“That checks out,” Milady said suddenly. “Archpope Justinian’s whole gambit here is to try to forge an alliance between the Empire, the cults, and his Church, so he can evade the consequences for some of his recent antics. You kids are too close to cleaning this up and most of his people haven’t even got here yet; he needs this drawn out longer.”

“Well, then,” Anjal said dryly, “we would know exactly whom to thank for our recent troubles, if only any of the people talking where remotely trustworthy.”

“Hey,” Gabriel said reproachfully. “What’d I do?”

“Shut the fuck up, Arquin,” Ruda sighed. “Question is, are we gonna believe this guy?”

“I’ve said it before and I’ll say it again,” Mogul said airily, “you should never trust anybody. What you should do is know who you’re dealing with—know their personalities, their agendas, the situations in which you interact with them. Trust’ll just lead you into mistakes, but understanding helps you predict what someone will do.”

“Damn good advice,” Principia said approvingly. “And on that note, the Black Wreath will absolutely trick you into doing whatever gets you out of their way, but they don’t just wreck people’s lives for the fun of it, despite what the Church likes to preach. Most people who aren’t summoning random demons have nothing to fear from ’em, but the sheer concentration of paladins in this group means you kids had better step carefully around this guy.”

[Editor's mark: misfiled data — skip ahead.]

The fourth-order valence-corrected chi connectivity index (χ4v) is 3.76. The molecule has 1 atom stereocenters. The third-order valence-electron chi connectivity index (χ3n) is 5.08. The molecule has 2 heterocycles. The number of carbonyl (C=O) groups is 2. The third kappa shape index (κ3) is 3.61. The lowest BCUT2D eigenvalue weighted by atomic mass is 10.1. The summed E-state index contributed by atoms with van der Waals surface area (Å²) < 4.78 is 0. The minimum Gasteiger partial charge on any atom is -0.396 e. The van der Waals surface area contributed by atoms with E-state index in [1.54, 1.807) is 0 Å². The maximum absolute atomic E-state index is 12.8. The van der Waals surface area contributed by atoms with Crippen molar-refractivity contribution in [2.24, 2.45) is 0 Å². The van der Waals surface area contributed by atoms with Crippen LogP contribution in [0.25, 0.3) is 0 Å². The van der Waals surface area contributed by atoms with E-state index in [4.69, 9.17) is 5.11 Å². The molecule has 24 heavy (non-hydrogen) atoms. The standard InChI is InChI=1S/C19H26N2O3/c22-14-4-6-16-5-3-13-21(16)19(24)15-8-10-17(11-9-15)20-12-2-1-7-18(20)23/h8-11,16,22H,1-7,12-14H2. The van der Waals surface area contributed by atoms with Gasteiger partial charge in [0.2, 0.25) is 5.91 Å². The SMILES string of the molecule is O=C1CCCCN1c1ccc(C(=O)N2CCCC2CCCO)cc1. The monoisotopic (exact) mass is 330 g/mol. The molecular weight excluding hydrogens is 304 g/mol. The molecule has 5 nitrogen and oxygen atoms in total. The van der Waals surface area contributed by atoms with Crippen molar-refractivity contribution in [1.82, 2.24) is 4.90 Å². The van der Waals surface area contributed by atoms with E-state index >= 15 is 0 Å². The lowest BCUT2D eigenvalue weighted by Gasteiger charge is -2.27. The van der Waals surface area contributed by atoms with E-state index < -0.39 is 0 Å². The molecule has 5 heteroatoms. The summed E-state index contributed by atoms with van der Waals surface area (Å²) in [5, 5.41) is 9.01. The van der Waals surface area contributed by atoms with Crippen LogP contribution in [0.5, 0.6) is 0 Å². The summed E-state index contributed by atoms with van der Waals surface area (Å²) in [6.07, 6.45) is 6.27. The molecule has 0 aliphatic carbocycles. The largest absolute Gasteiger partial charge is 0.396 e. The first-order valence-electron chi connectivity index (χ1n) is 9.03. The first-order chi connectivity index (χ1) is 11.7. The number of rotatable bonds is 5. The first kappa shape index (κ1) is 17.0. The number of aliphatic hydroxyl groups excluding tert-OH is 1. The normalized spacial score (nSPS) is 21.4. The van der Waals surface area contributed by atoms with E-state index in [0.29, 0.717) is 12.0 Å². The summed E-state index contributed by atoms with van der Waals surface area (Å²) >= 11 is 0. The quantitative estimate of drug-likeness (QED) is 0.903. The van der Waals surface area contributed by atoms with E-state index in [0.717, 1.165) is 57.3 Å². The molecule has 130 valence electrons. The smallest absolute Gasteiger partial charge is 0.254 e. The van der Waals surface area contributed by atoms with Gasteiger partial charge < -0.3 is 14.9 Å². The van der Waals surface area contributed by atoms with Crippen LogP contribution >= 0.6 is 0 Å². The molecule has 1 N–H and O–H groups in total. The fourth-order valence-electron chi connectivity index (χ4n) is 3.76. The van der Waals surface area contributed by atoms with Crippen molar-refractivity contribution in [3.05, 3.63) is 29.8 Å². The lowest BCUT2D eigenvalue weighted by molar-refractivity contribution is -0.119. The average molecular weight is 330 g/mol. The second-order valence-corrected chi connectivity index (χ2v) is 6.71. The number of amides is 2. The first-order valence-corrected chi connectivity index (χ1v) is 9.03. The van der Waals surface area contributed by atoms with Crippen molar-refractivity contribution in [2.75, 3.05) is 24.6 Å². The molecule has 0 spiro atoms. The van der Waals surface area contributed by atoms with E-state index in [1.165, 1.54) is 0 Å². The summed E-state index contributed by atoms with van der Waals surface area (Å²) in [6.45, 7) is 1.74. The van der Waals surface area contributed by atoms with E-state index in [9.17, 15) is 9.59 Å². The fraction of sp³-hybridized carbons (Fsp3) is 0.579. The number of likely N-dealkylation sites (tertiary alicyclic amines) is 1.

“Fuck that, I say we stab him,” Ruda snorted, taking a step toward Mogul.

He retreated, raising his hands. “Now, now. You remember what I said last time we talked?”

“I remember a lot of sniggering about stealing our divine disruptors,” Fross chimed, “and then a lot of whining when Malivette single-handedly kicked your butt.”